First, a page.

It is public policy for the State of Washington to foster, encourage and promote open access for all interested parties to earn the State's business.
The Purchasing Department prepares specifications and obtains competition either by formal invitation to bids, request for quotations/proposals or telephone quotes. The manner in which competitive prices are received is determined by the value of the request:
1. Invitation for bids: These are sealed formal documents. Faxed/e-mailed bids are not allowed.
2. Request for quotations/proposals: These may be requested in writing, via fax or verbally. Written quotations may be faxed, mailed or e-mailed as indicated in the solicitation document.
All bids and quotations must be received by the date and time required. State of Washington rules require that the documents must be in our possession at this time; they may not be in transit by mail or courier. Please note that this rule supersedes and reverses the English common law "mailbox rule."
Competitive pricing is obtained from vendors on the State vendor/bid list, or who are known to supply that commodity. All competitive solicitations will be posted to the State procurement system, "WEBS."
Whenever practical, specifications are stated in generic terms. Specific brand names and part numbers are used only to define a standard of quality and performance required by the colleges, unless it is specified that no "alternates" or "equals" will be accepted. Suppliers bidding "alternates" or "equals" are required to designate their bids as such and provide descriptive literature.
Bids or quotations must be written in ink or typed, completed in full and signed. Unsigned bids will not be accepted. Before submitting a quotation or bid, review all documents for completeness and accuracy, and verify they are signed by a person who has the authority to commit your firm.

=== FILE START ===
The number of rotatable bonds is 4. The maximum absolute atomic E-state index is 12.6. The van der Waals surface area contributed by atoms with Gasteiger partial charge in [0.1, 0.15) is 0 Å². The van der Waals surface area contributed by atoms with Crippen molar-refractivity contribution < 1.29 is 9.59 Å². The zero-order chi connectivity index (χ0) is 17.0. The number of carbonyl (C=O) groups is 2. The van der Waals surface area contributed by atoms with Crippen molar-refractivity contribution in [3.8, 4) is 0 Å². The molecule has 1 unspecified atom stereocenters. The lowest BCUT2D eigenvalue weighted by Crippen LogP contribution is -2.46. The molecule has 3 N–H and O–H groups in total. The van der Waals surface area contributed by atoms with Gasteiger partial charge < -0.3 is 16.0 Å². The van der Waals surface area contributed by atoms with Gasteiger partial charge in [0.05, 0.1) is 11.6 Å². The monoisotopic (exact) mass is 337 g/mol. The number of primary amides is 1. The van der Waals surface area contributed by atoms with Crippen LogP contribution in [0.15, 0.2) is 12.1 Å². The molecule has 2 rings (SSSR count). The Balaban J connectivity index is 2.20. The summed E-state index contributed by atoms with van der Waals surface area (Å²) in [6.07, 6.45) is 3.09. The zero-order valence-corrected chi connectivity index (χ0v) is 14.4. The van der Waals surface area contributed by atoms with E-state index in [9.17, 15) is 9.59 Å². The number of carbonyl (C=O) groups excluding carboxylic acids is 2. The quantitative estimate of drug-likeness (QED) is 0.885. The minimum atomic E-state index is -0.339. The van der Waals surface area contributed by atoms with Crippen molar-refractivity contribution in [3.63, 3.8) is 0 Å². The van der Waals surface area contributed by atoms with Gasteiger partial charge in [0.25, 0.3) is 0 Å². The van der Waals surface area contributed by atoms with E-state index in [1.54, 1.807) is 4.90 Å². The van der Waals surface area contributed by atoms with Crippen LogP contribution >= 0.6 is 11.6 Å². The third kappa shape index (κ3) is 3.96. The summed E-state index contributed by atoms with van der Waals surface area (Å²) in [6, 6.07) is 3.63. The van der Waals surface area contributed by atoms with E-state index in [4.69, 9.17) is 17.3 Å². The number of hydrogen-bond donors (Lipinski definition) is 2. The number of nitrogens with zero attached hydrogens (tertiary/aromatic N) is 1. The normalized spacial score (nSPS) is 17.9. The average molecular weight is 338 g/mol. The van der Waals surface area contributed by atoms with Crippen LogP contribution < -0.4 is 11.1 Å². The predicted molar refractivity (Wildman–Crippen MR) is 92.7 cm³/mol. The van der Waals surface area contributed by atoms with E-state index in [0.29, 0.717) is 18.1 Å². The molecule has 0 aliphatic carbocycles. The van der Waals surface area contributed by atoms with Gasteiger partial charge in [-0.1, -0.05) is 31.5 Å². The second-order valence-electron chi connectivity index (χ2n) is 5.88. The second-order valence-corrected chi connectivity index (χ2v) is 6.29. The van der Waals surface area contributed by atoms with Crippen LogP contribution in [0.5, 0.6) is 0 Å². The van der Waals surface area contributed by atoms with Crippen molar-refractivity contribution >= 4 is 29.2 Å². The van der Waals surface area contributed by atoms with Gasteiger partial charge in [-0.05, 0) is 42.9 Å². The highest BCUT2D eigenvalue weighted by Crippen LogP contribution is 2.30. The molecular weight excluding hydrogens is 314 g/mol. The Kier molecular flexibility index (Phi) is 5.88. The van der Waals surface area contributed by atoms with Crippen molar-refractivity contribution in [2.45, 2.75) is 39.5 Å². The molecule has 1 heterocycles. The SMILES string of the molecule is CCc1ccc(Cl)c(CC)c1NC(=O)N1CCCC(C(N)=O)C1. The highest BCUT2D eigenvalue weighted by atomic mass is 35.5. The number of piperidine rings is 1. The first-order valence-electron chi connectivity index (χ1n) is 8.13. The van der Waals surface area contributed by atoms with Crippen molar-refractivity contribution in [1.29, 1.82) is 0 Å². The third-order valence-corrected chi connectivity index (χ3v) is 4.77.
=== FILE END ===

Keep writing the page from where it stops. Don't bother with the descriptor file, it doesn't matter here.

Mark the outside envelope with the bid or quotation number (one bid per envelope).
After the closing time, CCS will evaluate the submissions and identify the "apparently successful bidder" in a Notice of Intent to Award that will be sent to all participants.
The complaint process occurs early in the solicitation, after the question/answer period, to catch mistakes and errors before vendors submit a response. The complaint process helps CCS insure an open/transparent process. The purpose is to settle unresolved vendor issues before bids are submitted.
Grounds for complaint:
A vendor may file a complaint relative to a solicitation based on the following:
§ The solicitation unnecessarily restricts competition;
§ The evaluation/scoring process is unfair or flawed; or
§ The solicitation requirements are inadequate or insufficient to prepare a response
§ Must be in writing (email is acceptable)
§ Must be sent to the procurement coordinator no later than 5 days prior to bid deadline
§ Should clearly articulate the basis for the complaint
§ Should include a proposed remedy
The purchasing manager will:
§ Review the complaint.
§ Respond to the complaint in writing
§ Post the complaint and solution, if any, to WEBS, the state procurement website
The agency complaint process does not include an appeal process. The complaint may not be raised again during the protest period.
Effective January 1, 2013, any participant in a competitive solicitation (including requests for quotations, invitations to bid, or requests for proposals) may request a debriefing conference within three business days after the Notice of Intent to Award is published. During this conference, only matters relating to the submissions by the party who requested the conference may be discussed; competitor's submissions may not be discussed.
Only parties who attend a debriefing conference may subsequently file a formal protest, in writing, during the next five business days. The protest shall state the cause of the action relating to one or more of these following criteria only:
CCS will respond to the protest within ten business days or advise when it will be adjudicated if additional time is required. The response will be be provided by a CCS administrator who has not been involved in the subject procurement. Aggrieved parties who wish to appeal the response may do so in the Superior Court of Spokane County.
- A matter of bias, discrimination or conflict of interest on the part of an evaluator;
- Errors in computing the scores or prices; or
- Non-compliance with procedures described in the solicitation document, agency policies or the Revised Code of Washington.
Reviewed February 5, 2014